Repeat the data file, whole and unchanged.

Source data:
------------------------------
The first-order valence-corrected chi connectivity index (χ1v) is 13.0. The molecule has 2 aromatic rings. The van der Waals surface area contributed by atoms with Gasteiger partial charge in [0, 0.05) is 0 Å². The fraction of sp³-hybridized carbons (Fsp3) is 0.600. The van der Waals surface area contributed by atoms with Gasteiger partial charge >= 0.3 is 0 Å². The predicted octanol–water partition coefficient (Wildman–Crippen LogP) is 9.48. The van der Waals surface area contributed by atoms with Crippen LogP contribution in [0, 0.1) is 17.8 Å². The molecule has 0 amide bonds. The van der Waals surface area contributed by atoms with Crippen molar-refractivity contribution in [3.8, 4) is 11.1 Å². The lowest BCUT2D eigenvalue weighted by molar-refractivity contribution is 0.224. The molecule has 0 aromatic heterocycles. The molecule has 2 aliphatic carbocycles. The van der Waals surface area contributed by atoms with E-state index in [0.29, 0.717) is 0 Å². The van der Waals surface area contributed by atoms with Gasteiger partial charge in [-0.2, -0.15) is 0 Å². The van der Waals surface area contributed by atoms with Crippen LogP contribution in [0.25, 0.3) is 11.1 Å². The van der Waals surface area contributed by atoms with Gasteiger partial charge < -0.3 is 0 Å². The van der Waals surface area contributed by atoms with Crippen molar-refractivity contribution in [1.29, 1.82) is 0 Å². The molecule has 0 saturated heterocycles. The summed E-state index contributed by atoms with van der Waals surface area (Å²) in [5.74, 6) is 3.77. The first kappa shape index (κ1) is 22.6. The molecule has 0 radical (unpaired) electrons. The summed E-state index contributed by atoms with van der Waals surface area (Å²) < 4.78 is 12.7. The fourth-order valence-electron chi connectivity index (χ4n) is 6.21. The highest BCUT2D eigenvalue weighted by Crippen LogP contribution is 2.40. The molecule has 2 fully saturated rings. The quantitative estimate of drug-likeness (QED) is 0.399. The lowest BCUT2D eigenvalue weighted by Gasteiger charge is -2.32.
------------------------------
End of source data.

The first-order valence-corrected chi connectivity index (χ1v) is 13.0. The molecule has 2 aromatic rings. The van der Waals surface area contributed by atoms with Gasteiger partial charge in [0, 0.05) is 0 Å². The fraction of sp³-hybridized carbons (Fsp3) is 0.600. The van der Waals surface area contributed by atoms with Gasteiger partial charge >= 0.3 is 0 Å². The predicted octanol–water partition coefficient (Wildman–Crippen LogP) is 9.48. The van der Waals surface area contributed by atoms with Crippen LogP contribution in [0, 0.1) is 17.8 Å². The molecule has 0 amide bonds. The van der Waals surface area contributed by atoms with Crippen molar-refractivity contribution in [3.8, 4) is 11.1 Å². The lowest BCUT2D eigenvalue weighted by molar-refractivity contribution is 0.224. The molecule has 0 aromatic heterocycles. The molecule has 2 aliphatic carbocycles. The van der Waals surface area contributed by atoms with E-state index in [0.29, 0.717) is 0 Å². The van der Waals surface area contributed by atoms with Gasteiger partial charge in [-0.2, -0.15) is 0 Å². The van der Waals surface area contributed by atoms with Crippen LogP contribution in [0.25, 0.3) is 11.1 Å². The van der Waals surface area contributed by atoms with Gasteiger partial charge < -0.3 is 0 Å². The van der Waals surface area contributed by atoms with Crippen molar-refractivity contribution in [1.29, 1.82) is 0 Å². The molecule has 0 saturated heterocycles. The summed E-state index contributed by atoms with van der Waals surface area (Å²) in [5.74, 6) is 3.77. The first kappa shape index (κ1) is 22.6. The molecule has 0 radical (unpaired) electrons. The summed E-state index contributed by atoms with van der Waals surface area (Å²) < 4.78 is 12.7. The fourth-order valence-electron chi connectivity index (χ4n) is 6.21. The highest BCUT2D eigenvalue weighted by Crippen LogP contribution is 2.40. The molecule has 2 fully saturated rings. The quantitative estimate of drug-likeness (QED) is 0.399. The lowest BCUT2D eigenvalue weighted by Gasteiger charge is -2.32.